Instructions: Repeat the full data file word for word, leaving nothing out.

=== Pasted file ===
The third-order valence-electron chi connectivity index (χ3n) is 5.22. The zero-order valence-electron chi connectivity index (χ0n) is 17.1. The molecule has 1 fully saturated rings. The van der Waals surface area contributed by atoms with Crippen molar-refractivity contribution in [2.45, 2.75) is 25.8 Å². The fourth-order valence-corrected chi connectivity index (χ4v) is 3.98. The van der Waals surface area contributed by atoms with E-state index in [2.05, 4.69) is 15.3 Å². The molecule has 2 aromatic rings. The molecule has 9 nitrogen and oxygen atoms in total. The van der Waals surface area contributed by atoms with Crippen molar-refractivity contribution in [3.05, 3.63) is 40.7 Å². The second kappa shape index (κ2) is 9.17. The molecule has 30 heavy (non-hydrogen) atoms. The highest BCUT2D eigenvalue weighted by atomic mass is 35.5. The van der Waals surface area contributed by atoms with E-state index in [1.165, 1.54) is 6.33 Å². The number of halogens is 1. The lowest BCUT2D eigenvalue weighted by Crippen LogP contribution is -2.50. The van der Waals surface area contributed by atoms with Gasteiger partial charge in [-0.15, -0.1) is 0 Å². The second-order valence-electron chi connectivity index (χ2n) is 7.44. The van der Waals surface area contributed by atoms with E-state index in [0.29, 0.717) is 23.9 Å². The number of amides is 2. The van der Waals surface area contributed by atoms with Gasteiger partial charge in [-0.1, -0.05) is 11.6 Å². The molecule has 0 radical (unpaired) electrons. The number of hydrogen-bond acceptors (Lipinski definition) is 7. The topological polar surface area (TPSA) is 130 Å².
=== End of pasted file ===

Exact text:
The third-order valence-electron chi connectivity index (χ3n) is 5.22. The zero-order valence-electron chi connectivity index (χ0n) is 17.1. The molecule has 1 fully saturated rings. The van der Waals surface area contributed by atoms with Crippen molar-refractivity contribution in [2.45, 2.75) is 25.8 Å². The fourth-order valence-corrected chi connectivity index (χ4v) is 3.98. The van der Waals surface area contributed by atoms with E-state index in [2.05, 4.69) is 15.3 Å². The molecule has 2 aromatic rings. The molecule has 9 nitrogen and oxygen atoms in total. The van der Waals surface area contributed by atoms with Crippen molar-refractivity contribution in [3.05, 3.63) is 40.7 Å². The second kappa shape index (κ2) is 9.17. The molecule has 30 heavy (non-hydrogen) atoms. The highest BCUT2D eigenvalue weighted by atomic mass is 35.5. The van der Waals surface area contributed by atoms with E-state index in [1.165, 1.54) is 6.33 Å². The number of halogens is 1. The lowest BCUT2D eigenvalue weighted by Crippen LogP contribution is -2.50. The van der Waals surface area contributed by atoms with Gasteiger partial charge in [-0.15, -0.1) is 0 Å². The second-order valence-electron chi connectivity index (χ2n) is 7.44. The van der Waals surface area contributed by atoms with E-state index in [0.29, 0.717) is 23.9 Å². The number of amides is 2. The van der Waals surface area contributed by atoms with Gasteiger partial charge in [-0.1, -0.05) is 11.6 Å². The molecule has 0 radical (unpaired) electrons. The number of hydrogen-bond acceptors (Lipinski definition) is 7. The topological polar surface area (TPSA) is 130 Å².